Carlo Carlei’s Romeo & Juliet hits the plays high points with a certain amount of style and some passionate performances, but is sabotaged by overly rapid pacing and a script that isn’t all Shakespeare. It’s still worth seeing, but it could have been so much better.
It’s a story we all know – love at first sight between members of feuding families; whirlwind courtship; secret marriage; death – and it’s been adapted for film many, many times. It’s always interesting to see a new adaptation of one of William Shakespeare’s most famous plays because condensing a two-and-a-half-hour play into a ninety-minute movie means what gets pruned may be as important as what does not. Carlo Carlei’s take on the play captures most of the emotional rollercoaster of the play and the violence (Shakespeare was a populist – he knew what it took to please the folks in the cheap seats).
Romeo of House Montague (Douglas Booth) begins the film pining for a girl from the hated Capulet family, but sees Juliet (Hailee Steinfeld) at a party – into which he has snuck with his cousins Benvolio (Kodi Smit-McPhee) and Mercutio (Christian Cooke) – and falls in love with her from across the ballroom. He engineers a meeting with her and the die is cast.
Before the film ends, there will be swordplay and death; family strife (in both houses), and the secret marriage that leads to the subterfuge that will ultimately lead to tragedy. It all takes place in a world of some opulence, like the classic Franco Zeffirelli version – but unlike that version, with its almost ethereal sensuality, this version’s opulence has a slightly dirty, lived-in feel that makes it even more relatable.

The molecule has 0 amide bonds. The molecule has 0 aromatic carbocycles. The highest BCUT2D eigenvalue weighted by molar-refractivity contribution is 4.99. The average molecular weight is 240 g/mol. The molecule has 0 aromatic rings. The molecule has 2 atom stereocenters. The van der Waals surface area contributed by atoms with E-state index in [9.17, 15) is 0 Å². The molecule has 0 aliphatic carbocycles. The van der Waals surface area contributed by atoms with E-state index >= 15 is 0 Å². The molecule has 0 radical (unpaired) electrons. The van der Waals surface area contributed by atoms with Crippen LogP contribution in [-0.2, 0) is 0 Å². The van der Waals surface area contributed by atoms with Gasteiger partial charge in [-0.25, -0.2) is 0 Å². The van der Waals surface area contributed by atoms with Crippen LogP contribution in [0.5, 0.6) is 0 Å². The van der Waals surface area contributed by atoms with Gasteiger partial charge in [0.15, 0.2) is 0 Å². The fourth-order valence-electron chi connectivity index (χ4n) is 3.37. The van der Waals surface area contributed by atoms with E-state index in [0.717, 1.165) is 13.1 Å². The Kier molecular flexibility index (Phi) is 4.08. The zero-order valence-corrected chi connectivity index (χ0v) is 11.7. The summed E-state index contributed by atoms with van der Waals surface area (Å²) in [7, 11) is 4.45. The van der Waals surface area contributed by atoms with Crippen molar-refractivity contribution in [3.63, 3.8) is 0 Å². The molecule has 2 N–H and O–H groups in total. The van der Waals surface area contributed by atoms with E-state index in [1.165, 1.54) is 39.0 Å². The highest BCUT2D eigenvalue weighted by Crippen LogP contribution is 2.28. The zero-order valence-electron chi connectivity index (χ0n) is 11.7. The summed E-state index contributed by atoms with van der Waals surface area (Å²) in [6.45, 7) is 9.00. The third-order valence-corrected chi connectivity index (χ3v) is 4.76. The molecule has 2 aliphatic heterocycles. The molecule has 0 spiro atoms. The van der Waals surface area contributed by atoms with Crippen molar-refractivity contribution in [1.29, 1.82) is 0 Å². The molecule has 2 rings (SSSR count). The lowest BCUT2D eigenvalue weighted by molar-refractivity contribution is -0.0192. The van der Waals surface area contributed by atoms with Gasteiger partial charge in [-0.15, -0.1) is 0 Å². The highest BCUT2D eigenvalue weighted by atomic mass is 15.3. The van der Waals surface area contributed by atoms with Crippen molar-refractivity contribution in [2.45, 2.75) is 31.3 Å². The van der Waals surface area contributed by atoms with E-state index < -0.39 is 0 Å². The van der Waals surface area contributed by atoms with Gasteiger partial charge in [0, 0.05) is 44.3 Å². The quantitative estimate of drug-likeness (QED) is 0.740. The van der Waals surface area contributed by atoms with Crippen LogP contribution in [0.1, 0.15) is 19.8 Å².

Booth looks a lot like the young Leonard Whiting of the Zeffirelli film, but Steinfeld is a more grounded, less sensual Juliet than Olivia Hussey. She feels more authentic, but part of that comes from her tendency to mumble like a normal teenager which, in turn, undermines her emotionally fine performance. It’s appropriate for the character’s age, but not for Shakespeare’s dialogue.
Where Carlei’s film works best is with the supporting characters. Damian Lewis is fine as Juliet’s temperamental father who can’t understand why she’s so unenthusiastic about marrying his choice, the wealthy, courtly Count Paris (Tom Wisdom); Natascha McElhone makes Lady Capulet ‘s peacemaker/advocate for Juliet sympathetic, and Lesley Manville establishes Juliet’s Nurse as a dirty old lady and inveterate gossip beautifully – in spite of how much of her part has been edited out.
The standouts, though, are the passionate-tending to-angry (oh, all right, mostly angry) Tybalt (Ed Westwick), Juliet’s overly protective cousin and Romeo’s cousins – the impishly gregarious Mercutio (Christian Cooke) and the serious, sensitive Benvolio (Smit-McPhee).
The script, adapted by Julian Fellowes (Downton Abbey), captures much Shakespeare’s love of puns and gallows humor (Mercutio’s dying declaration), but prunes signature lines (‘A pox on both your houses!’) in favor of interpreting dialogue and rewriting the Bard. It might make understanding easier, but it takes away some of the poetry.
Overall, though Romeo & Juliet is effective enough – it is, after all, a great story. It’s just not brilliant.
Final Grade: B-
Photos courtesy of Relativity Media/D Films